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Working on my first SSAS project from scratch and hoping for some guidance. I have seen different approaches to bringing data into a cube and wondering which is the preferred if any.

Most of the examples i go through simply point to the tables/schemas (say 7 or 8 particular sales related tables) in a particular database, define measures and dimensions, and process based on those. However i have also seen some production systems that run one or more SP to compile the data from the 7 or 8 sales related tables tables into one or two that match closer to the required Fact tables. Then the cube data views are based on these.

Is there a particular approach that is recommended etc?

Thanks in advance.

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1 Answer 1

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Typically we have some sort of an ETL (Extract, Transform, Load) process built either with sp-s, or in SSIS, which reads from the source, does manipulations and then writes the data in a dedicated datamart star-like schema.

There are advantages to this approach and the only disadvantage is the effort, time and cost associated with it. For example, you can take care of data quality issues in the ETL, assign proper surrogate dimension keys (e.g. int keys) and model things like M2M relationships, etc.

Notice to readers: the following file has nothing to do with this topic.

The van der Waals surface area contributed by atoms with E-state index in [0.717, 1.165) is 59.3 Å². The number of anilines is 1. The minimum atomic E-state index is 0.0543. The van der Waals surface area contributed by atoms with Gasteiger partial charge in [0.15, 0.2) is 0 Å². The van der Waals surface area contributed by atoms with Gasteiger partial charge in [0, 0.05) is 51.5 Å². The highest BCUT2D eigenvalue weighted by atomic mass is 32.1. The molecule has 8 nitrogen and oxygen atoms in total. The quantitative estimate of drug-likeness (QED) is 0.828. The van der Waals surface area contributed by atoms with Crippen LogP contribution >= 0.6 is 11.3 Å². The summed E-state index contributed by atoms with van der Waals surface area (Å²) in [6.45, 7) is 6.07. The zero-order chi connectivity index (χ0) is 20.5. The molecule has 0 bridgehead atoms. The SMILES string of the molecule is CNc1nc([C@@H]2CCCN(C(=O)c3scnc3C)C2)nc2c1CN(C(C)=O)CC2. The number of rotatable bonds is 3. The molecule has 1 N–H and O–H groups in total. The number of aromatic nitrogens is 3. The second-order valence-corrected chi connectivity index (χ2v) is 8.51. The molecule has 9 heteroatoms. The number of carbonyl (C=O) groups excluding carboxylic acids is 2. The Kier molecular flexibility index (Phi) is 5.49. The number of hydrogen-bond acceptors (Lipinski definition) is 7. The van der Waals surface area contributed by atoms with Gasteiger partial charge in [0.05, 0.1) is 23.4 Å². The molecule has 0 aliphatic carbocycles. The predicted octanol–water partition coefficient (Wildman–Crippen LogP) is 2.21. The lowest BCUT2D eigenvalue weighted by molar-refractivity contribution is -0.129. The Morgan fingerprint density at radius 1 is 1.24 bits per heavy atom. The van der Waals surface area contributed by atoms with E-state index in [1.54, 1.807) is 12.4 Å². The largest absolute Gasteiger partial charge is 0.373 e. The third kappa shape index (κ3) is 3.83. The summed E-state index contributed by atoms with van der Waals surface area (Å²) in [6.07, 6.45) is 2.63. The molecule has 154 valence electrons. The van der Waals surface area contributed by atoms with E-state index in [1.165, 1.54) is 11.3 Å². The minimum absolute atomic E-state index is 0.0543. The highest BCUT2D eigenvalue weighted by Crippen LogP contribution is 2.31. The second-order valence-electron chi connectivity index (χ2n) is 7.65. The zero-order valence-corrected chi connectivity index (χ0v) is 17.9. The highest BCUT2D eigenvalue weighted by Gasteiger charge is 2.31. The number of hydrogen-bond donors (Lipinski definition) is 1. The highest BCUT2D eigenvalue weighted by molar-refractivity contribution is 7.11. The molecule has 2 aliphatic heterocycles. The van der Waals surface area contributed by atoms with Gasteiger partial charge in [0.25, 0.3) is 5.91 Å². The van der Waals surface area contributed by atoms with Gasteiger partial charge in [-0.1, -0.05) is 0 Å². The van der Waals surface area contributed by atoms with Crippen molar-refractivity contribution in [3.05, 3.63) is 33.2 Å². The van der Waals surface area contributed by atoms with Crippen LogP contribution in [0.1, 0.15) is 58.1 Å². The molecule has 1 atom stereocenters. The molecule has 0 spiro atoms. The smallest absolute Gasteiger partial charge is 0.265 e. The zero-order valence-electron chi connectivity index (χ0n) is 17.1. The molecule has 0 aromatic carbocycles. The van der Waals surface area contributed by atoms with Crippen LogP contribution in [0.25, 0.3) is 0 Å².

Having said that, I also see many shops building cubes on top of their normalised schema. You can do this either as you mentioned - by using multiple tables in SSAS, or by building views, which mash up everything in a star-like schema and then use those views in the DSV and subsequently in SSAS. I would typically recommend this approach for proof of concept projects, or for things which really do not require their own schema to build as the normalised tables already have the data in a suitable format.

If you are building a proper SSAS solution and you have the time and skills to do it - you should definitely go for the first approach. However, if these factors are somewhat uncertain and you are just trying it out, playing with it, etc - you can start with views and later on replace them with a proper schema. This way you can learn how to do it without having to maintain a complex ETL (i.e. you are more flexible). Keep in mind that SSAS does prefer the data in a certain format and just building views, or using straight tables constrain you somewhat - when you feel the need you should create your own schema.

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Thanks for the detailed advice. Much appreciated. This has given me the direction i am after. –  TheITGuy Jun 28 '11 at 4:18

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